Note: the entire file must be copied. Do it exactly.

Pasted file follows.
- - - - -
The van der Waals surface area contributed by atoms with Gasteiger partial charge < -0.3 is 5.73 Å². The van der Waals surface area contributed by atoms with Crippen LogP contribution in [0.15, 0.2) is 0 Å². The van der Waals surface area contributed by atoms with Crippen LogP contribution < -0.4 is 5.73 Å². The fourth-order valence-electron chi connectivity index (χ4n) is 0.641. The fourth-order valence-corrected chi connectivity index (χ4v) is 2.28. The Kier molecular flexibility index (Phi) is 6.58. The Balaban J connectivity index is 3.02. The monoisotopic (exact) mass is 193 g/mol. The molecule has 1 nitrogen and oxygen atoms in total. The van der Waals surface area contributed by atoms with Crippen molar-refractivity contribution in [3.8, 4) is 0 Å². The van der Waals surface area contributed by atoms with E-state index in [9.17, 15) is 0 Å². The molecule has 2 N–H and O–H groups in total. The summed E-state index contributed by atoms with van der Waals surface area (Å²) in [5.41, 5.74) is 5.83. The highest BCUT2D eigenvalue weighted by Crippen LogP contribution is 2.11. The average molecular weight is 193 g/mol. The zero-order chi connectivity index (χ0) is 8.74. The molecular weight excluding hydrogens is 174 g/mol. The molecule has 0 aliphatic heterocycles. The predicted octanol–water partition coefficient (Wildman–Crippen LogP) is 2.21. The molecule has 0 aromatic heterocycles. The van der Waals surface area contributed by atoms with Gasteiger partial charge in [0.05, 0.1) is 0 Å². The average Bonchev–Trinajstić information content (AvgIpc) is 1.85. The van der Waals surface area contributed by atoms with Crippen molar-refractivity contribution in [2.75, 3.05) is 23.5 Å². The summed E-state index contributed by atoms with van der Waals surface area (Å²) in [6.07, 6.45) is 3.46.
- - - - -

The van der Waals surface area contributed by atoms with Gasteiger partial charge < -0.3 is 5.73 Å². The van der Waals surface area contributed by atoms with Crippen LogP contribution in [0.15, 0.2) is 0 Å². The van der Waals surface area contributed by atoms with Crippen LogP contribution < -0.4 is 5.73 Å². The fourth-order valence-electron chi connectivity index (χ4n) is 0.641. The fourth-order valence-corrected chi connectivity index (χ4v) is 2.28. The Kier molecular flexibility index (Phi) is 6.58. The Balaban J connectivity index is 3.02. The monoisotopic (exact) mass is 193 g/mol. The molecule has 1 nitrogen and oxygen atoms in total. The van der Waals surface area contributed by atoms with Crippen molar-refractivity contribution in [3.8, 4) is 0 Å². The van der Waals surface area contributed by atoms with E-state index in [9.17, 15) is 0 Å². The molecule has 2 N–H and O–H groups in total. The summed E-state index contributed by atoms with van der Waals surface area (Å²) in [5.41, 5.74) is 5.83. The highest BCUT2D eigenvalue weighted by Crippen LogP contribution is 2.11. The average molecular weight is 193 g/mol. The zero-order chi connectivity index (χ0) is 8.74. The molecular weight excluding hydrogens is 174 g/mol. The molecule has 0 aliphatic heterocycles. The predicted octanol–water partition coefficient (Wildman–Crippen LogP) is 2.21. The molecule has 0 aromatic heterocycles. The van der Waals surface area contributed by atoms with Gasteiger partial charge in [0.05, 0.1) is 0 Å². The average Bonchev–Trinajstić information content (AvgIpc) is 1.85. The van der Waals surface area contributed by atoms with Crippen molar-refractivity contribution in [2.75, 3.05) is 23.5 Å². The summed E-state index contributed by atoms with van der Waals surface area (Å²) in [6.07, 6.45) is 3.46.